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NCC Group warns of security risks of leading printers

Researchers uncover more than 35 vulnerabilities in six leading enterprise printers, many of which could allow access to corporate networks, underlining the need to counter security risks of embedded systems

Researchers at NCC Group have uncovered “significant vulnerabilities” in six commonly used enterprise printers, highlighting the vast attack surface of printers and other internet-connected devices and the need to keep systems patched up to date.

Testing mid-range enterprise printers manufactured by HP, Ricoh, Xerox, Lexmark, Kyocera and Brother, uncovered a wide range of vulnerability types using basic tools, with some vulnerabilities being  uncovered in minutes, the researchers said.

The testing included web applications, web services, firmware and update capability, as well as carrying out hardware analysis. 

The potential consequences of exploiting the vulnerabilities include denial of service attacks that could crash printers, the ability to add backdoors into printers to maintain attacker persistence on a network, the ability to spy on every print job sent to vulnerable printers, and the ability to forward them to an external internet-based attacker.

All of the vulnerabilities discovered during this research have either been patched or are in the process of being patched by the relevant manufacturers. NCC Group recommends that system administrators update any affected printers to the latest firmware available, and monitor for any further updates.

“Because printers have been around for decades, they’re not typically regarded as enterprise IoT [internet of things devices], yet they are embedded devices that connect to sensitive corporate networks, and therefore demonstrate the potential risks and security vulnerability posed by enterprise IoT,” said Matt Lewis, research director at NCC Group.

“Building security into the development lifecycle would mitigate most, if not all, of these vulnerabilities and so it’s therefore important that manufacturers continue to invest in and improve cyber security, including secure development training and carrying out thorough security assessments of all devices.

“Corporate IT teams can also make small changes to safeguard their organisation from IoT-related vulnerabilities, such as changing default settings, developing and enforcing secure printer configuration guides and regularly updating firmware.”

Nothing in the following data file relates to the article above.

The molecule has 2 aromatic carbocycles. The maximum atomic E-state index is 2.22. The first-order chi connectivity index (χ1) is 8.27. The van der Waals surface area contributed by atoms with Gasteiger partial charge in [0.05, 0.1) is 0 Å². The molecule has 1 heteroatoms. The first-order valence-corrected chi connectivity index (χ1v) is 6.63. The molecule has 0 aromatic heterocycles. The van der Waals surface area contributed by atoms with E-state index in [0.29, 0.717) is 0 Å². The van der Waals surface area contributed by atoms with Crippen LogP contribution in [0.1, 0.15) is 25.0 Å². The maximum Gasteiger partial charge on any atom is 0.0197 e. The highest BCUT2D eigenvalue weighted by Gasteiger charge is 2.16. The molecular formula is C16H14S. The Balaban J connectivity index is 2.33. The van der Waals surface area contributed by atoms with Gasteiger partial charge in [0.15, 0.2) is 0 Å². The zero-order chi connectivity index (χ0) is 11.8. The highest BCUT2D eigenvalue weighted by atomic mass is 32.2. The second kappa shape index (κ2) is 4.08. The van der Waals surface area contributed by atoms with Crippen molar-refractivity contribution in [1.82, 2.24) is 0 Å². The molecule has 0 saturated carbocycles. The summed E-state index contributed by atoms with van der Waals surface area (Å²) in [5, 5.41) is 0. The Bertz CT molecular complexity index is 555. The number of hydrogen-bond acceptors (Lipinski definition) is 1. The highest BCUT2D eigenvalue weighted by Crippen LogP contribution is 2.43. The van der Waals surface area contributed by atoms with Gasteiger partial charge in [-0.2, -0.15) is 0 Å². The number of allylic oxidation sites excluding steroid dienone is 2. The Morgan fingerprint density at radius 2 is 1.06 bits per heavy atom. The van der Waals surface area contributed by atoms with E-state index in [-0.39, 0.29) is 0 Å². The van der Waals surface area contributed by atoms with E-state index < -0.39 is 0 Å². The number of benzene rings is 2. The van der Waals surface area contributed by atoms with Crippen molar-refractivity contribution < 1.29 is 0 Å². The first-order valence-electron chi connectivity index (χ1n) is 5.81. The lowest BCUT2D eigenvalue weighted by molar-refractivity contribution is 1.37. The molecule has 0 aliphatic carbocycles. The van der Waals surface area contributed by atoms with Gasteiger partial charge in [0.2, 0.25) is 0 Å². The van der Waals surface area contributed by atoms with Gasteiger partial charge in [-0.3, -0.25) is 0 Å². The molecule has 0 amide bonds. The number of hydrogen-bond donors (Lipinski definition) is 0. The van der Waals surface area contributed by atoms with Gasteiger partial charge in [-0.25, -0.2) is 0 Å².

The printers tested by the researchers are: HP Color LastJet Pro MFP M281fdw; Ricoh SP C250DN; Xerox Phaser 3320; Brother HL-L8360CDW; Lexmark CX310DN; and Kyocera Ecosys M5526cdw.

The vulnerabilties in HP printers include buffer overflows, cross-site scripting (XSS) vulnerabilities and cross-site forgery countermeasures bypass.

HP has posted firmware updates to address potential vulnerabilities to some of its Color LaserJet series. "HP encourages customers to keep their systems updated to protect against vulnerabilities," the company said in a statement. 

The vulnerabilities in Lexmark printers include denial of service vulnerability, information disclosure vulnerabilities, lack of cross-site request forgery countermeasures and lack of account lockout.

The vulnerabilities in Kyocera printers include buffer overflows, broken access controls, cross-site scripting vulnerabilities and lack of cross-site request forgery countermeasures.

The vulnerabilities in Brother printers include stack buffer overflows, heap overflows and information disclosure vulnerabilities.

The vulnerabilities in Ricoh printers include buffer overflows, lack of account lockout, information disclosure vulnerabilities, denial of service vulnerabilities, lack of cross-site request forgery countermeasures and hardcoded credentials.

The vulnerabilities in Xerox printers include buffer overflows, cross-site scripting vulnerabilities, lack of cross-site request forgery countermeasures and lack of account lockout.

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